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  • by Gretchen Richter de Medeiros

Buenos Aires Dollars and Sense

In this new series we are sharing our exact costs for some of the larger, more famous cities we stayed in. We’ll also share a tip or two about finances in the city, things we wish we’d realized before we arrived. For a more details about what we spent in all of Argentina, read our post: We were introduced to Argentina’s Dollar-Hungry, Blue-Market, Ever-Fluid Economy.

Buenos Aires Stats

10 nights. 8 in a 3-bedroom short-term rental apartment, 2 in a hotel (we rented 2 rooms).

5 people. (We are almost always 5 people.)

We were there in November of 2014.

Total cost: $3572.58

Cost per day: $357.26

Per person per day: $71.45

Buenos Aires Sense

We found that we would have received 50% better return on our exchange if we’d brought cash (US$ or Euro) instead of depending on ATMs and credit cards. The official rate at the time was 8 Argentine pesos to 1 US dollar. The “blue market” rate? 12 to 1. That’s a big difference that can save you some serious money.

ATMs in Buenos Aires were pretty stingy. Sometimes we could only withdraw the US equivalent of $100 per day. The most we were ever able to withdraw was the US equivalent of $300. And they’re closed on Sundays!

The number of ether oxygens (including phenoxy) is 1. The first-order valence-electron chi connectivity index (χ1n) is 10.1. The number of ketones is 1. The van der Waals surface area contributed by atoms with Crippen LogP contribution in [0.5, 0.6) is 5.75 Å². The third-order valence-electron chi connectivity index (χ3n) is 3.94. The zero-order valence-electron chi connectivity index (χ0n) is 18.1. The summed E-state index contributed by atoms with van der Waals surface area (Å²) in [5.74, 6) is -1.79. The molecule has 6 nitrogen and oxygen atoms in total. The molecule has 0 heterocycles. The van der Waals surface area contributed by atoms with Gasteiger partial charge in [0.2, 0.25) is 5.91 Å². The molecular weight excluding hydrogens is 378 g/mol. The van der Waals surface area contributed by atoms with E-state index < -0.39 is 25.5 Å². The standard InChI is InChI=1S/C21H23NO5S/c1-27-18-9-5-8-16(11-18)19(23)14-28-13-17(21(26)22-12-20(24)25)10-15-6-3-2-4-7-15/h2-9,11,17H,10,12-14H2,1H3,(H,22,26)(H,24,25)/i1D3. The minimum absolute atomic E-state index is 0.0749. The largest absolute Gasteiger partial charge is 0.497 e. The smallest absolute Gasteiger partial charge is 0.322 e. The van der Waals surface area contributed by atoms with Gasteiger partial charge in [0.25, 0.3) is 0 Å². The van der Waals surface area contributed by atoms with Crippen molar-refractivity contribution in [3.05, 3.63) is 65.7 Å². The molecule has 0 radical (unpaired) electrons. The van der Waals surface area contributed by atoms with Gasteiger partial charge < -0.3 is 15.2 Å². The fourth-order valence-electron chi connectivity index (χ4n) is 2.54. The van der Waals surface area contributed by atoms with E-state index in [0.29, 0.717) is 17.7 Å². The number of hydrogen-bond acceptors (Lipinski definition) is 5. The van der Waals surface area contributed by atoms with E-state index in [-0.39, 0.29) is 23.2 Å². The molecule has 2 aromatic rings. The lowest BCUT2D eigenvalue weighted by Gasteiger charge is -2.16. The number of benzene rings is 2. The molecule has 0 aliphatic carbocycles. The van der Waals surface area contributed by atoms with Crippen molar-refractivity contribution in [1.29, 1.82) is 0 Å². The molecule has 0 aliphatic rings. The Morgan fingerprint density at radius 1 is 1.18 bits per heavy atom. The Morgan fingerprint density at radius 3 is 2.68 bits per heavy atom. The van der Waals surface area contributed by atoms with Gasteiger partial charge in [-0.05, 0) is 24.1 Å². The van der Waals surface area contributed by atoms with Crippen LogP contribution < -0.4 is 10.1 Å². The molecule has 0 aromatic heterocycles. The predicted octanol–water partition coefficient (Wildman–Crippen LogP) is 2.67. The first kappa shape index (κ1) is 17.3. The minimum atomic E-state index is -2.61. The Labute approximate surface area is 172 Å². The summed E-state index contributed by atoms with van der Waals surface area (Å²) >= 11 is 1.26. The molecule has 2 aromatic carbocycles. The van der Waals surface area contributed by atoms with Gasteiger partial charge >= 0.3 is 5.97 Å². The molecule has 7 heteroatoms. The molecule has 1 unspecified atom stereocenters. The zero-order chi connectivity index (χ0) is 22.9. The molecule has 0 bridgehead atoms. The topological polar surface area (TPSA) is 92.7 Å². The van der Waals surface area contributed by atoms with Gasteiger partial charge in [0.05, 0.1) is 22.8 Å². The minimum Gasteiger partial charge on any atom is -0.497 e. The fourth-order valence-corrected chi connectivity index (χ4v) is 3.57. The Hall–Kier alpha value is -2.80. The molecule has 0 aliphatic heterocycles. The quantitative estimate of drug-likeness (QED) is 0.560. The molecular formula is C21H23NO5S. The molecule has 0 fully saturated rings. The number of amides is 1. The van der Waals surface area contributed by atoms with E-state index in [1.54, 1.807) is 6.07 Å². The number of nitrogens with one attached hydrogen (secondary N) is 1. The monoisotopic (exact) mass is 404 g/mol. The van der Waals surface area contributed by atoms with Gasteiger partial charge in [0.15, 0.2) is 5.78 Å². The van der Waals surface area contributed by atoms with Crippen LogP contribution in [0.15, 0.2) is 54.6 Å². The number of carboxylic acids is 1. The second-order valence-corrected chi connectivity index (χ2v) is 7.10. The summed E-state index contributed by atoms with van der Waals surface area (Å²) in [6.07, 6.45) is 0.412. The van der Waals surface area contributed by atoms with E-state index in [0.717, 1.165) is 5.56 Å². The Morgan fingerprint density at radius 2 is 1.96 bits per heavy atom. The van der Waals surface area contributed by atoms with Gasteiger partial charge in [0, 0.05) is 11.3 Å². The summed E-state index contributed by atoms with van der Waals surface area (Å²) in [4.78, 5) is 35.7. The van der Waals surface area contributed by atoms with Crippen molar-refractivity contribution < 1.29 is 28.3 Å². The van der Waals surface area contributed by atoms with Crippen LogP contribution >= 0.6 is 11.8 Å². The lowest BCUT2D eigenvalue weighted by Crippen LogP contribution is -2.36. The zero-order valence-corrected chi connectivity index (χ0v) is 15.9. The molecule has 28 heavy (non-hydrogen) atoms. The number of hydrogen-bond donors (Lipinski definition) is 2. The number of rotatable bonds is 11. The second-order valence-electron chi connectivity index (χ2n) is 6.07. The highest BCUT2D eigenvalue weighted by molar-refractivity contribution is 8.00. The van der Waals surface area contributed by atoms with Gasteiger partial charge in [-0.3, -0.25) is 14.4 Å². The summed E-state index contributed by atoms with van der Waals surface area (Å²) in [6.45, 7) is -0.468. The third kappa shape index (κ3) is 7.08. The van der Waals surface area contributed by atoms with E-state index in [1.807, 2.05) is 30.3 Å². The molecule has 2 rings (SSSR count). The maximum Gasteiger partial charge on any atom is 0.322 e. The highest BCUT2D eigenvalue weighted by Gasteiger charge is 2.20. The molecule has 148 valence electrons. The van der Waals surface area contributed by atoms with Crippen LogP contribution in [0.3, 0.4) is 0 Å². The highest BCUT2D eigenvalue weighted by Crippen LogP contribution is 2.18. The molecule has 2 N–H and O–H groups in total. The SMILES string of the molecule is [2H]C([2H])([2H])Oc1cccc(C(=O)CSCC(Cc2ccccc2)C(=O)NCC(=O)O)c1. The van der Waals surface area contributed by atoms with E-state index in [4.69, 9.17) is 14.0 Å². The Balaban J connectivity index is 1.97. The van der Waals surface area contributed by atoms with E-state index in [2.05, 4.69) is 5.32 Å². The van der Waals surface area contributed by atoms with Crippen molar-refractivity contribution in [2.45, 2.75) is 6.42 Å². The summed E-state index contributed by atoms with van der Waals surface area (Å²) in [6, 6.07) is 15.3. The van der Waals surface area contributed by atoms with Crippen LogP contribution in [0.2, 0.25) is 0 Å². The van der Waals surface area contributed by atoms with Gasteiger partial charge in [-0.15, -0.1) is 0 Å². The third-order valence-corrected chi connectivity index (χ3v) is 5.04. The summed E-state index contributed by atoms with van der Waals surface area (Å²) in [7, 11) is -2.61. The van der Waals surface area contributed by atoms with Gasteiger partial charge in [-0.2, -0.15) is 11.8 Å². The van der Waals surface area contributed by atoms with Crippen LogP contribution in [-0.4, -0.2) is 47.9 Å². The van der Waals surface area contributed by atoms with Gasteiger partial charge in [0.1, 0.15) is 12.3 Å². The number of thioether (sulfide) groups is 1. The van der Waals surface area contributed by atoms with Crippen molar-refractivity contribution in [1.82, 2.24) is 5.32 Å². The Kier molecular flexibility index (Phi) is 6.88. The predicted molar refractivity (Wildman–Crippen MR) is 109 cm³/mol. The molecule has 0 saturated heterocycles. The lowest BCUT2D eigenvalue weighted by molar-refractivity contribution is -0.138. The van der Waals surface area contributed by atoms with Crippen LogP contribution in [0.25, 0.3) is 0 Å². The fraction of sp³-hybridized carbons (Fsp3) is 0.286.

If you forgot to bring US dollar or Euro cash, and are staying in Buenos Aires for a while, you can use’s service to wire yourself some money at the better exchange rate. It takes about 2-3 business days.

You’ll pay a higher fee than citizens of Argentina for some sight-seeing experiences like a tour of The Colon Theatre (there, foreigners pay 3x more than Argentines). This isn’t unique to Argentina, we found this to be the case in many countries world-wide, for example Peru, South Africa, Greece and France. And frankly, we think it’s fair that tax-paying citizens get in to national heritage sites and buildings for a lower price than tourists.

Buenos Aires Costs

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